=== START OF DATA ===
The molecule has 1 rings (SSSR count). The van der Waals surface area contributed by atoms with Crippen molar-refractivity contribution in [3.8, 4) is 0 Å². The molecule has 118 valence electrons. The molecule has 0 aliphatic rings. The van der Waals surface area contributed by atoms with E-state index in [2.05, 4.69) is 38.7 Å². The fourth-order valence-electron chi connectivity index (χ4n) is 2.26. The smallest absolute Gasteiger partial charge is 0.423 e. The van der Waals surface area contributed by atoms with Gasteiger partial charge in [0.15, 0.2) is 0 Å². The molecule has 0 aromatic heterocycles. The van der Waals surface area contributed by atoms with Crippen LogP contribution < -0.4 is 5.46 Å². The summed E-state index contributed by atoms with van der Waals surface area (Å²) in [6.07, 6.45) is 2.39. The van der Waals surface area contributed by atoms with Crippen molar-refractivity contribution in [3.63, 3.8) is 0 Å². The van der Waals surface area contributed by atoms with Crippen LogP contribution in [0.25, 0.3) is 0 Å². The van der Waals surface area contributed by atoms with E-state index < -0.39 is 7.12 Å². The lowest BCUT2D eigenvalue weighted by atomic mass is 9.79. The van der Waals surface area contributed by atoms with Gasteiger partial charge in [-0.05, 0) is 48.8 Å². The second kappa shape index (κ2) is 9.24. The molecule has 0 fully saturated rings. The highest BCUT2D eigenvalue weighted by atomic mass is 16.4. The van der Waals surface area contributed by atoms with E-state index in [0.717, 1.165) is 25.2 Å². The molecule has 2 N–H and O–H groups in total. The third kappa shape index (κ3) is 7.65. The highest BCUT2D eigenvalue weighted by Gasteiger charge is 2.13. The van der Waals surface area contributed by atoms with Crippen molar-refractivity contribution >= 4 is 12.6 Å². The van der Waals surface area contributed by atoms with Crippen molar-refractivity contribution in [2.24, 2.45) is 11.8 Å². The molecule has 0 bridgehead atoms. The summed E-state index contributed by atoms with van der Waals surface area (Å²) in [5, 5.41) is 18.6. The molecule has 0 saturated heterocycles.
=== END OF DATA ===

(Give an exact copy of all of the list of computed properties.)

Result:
The molecule has 1 rings (SSSR count). The van der Waals surface area contributed by atoms with Crippen molar-refractivity contribution in [3.8, 4) is 0 Å². The molecule has 118 valence electrons. The molecule has 0 aliphatic rings. The van der Waals surface area contributed by atoms with E-state index in [2.05, 4.69) is 38.7 Å². The fourth-order valence-electron chi connectivity index (χ4n) is 2.26. The smallest absolute Gasteiger partial charge is 0.423 e. The van der Waals surface area contributed by atoms with Gasteiger partial charge in [0.15, 0.2) is 0 Å². The molecule has 0 aromatic heterocycles. The van der Waals surface area contributed by atoms with Crippen LogP contribution < -0.4 is 5.46 Å². The summed E-state index contributed by atoms with van der Waals surface area (Å²) in [6.07, 6.45) is 2.39. The van der Waals surface area contributed by atoms with Crippen molar-refractivity contribution in [3.63, 3.8) is 0 Å². The van der Waals surface area contributed by atoms with Crippen LogP contribution in [0.25, 0.3) is 0 Å². The van der Waals surface area contributed by atoms with E-state index < -0.39 is 7.12 Å². The lowest BCUT2D eigenvalue weighted by atomic mass is 9.79. The van der Waals surface area contributed by atoms with Gasteiger partial charge in [-0.05, 0) is 48.8 Å². The second kappa shape index (κ2) is 9.24. The molecule has 0 fully saturated rings. The highest BCUT2D eigenvalue weighted by atomic mass is 16.4. The van der Waals surface area contributed by atoms with E-state index in [0.717, 1.165) is 25.2 Å². The molecule has 2 N–H and O–H groups in total. The third kappa shape index (κ3) is 7.65. The highest BCUT2D eigenvalue weighted by Gasteiger charge is 2.13. The van der Waals surface area contributed by atoms with Crippen molar-refractivity contribution >= 4 is 12.6 Å². The van der Waals surface area contributed by atoms with Crippen molar-refractivity contribution in [2.24, 2.45) is 11.8 Å². The molecule has 0 bridgehead atoms. The summed E-state index contributed by atoms with van der Waals surface area (Å²) in [5, 5.41) is 18.6. The molecule has 0 saturated heterocycles.